About 35 staffers were meeting on the first floor when the bomb exploded directly outside the bureau's front entrance. The blast, which took place in a neighborhood that also houses Iraqi officials and government buildings, left a large crater in the street outside and collapsed the building's first floor, causing a fire. 

Al-Arabiya's Web site reported that the station has received numerous threats from those describing themselves as supporters of "Abu Musab al-Zarqawi" protesting its coverage, and demanding that the station support the "jihad" against the U.S occupation and Iraqi government.
October 30, 2003 10:23 AM ET

Tags:

  |   Iraq, Media Worker

Hassan Alwan

A car bomb exploded in front Al-Arabiya's Baghdad bureau, killing Ali Adnan, a security guard; Hassan Alwan, an engineer; kitchen staff members Ramziya Moushee and Alahin Hussein; and Nabil Hussein, a gardener. Al-Arabiya said 14 other bureau employees, among them five journalists, were wounded in the blast. The bureau, in the upscale Mansour neighborhood, was used by two other Saudi-owned news stations-the satellite channel Al-Akhbariya and Al-Arabiya's sister channel, Middle East Broadcasting (MBC).

Al-Arabiya's Web site reported Sunday that a previously unknown group calling itself the "Jihad Martyrs Brigades" claimed responsibility for the attack in a statement posted on the Internet. The statement called Saturday's attack "just a warning" and threatened more attacks on Al-Arabiya and other media outlets in Iraq. The statement's authenticity could not be independently verified.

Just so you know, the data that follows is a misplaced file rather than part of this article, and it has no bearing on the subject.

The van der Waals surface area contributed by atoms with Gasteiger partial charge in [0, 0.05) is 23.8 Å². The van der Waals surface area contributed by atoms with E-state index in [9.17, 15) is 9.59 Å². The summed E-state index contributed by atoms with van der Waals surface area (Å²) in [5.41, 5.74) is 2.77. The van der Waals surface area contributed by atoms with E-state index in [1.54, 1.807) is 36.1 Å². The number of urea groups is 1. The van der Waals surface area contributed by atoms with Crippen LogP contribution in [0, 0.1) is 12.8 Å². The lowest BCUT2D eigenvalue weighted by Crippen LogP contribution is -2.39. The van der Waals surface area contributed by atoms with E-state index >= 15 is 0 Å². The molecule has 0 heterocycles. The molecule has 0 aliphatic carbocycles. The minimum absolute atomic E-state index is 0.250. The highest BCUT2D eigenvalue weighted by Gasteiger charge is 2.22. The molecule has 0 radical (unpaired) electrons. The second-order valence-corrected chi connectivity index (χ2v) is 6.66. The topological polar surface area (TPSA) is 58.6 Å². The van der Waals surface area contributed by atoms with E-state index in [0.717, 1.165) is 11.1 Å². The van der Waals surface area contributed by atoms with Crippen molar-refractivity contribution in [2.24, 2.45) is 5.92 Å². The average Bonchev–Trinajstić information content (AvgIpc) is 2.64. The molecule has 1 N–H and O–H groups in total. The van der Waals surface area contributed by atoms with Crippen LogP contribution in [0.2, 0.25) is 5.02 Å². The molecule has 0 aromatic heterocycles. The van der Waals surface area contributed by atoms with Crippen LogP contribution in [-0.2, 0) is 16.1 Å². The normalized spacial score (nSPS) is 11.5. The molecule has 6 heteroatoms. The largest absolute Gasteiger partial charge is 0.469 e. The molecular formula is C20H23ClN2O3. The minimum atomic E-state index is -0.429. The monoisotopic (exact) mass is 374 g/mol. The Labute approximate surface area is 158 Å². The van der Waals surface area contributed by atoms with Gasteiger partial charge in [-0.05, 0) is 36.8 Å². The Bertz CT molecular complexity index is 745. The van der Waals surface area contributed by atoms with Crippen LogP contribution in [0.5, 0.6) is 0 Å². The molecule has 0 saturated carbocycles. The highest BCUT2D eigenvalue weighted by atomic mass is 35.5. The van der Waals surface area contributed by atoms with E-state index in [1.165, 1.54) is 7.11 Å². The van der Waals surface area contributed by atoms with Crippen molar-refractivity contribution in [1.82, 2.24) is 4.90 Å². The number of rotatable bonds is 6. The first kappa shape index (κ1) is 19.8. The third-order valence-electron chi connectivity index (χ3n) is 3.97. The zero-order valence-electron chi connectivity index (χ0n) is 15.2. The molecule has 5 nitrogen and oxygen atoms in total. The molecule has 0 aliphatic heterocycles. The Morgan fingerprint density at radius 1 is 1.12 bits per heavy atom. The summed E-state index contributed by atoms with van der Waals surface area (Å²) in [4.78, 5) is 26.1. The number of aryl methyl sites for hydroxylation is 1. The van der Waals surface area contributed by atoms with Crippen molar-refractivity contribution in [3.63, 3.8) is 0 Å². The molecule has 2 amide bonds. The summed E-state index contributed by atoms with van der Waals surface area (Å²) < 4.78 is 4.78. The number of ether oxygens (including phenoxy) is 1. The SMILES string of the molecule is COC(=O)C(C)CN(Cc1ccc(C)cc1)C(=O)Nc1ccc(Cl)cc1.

Earlier, a group calling itself the 1920 Brigades said it had carried out the attack, but Al-Arabiya later reported that the same group denied responsibility in a recorded tape. 

About 35 staffers were meeting on the first floor when the bomb exploded directly outside the bureau's front entrance. The blast, which took place in a neighborhood that also houses Iraqi officials and government buildings, left a large crater in the street outside and collapsed the building's first floor, causing a fire. 

Al-Arabiya's Web site reported that the station has received numerous threats from those describing themselves as supporters of "Abu Musab al-Zarqawi" protesting its coverage, and demanding that the station support the "jihad" against the U.S occupation and Iraqi government.
October 30, 2003 10:22 AM ET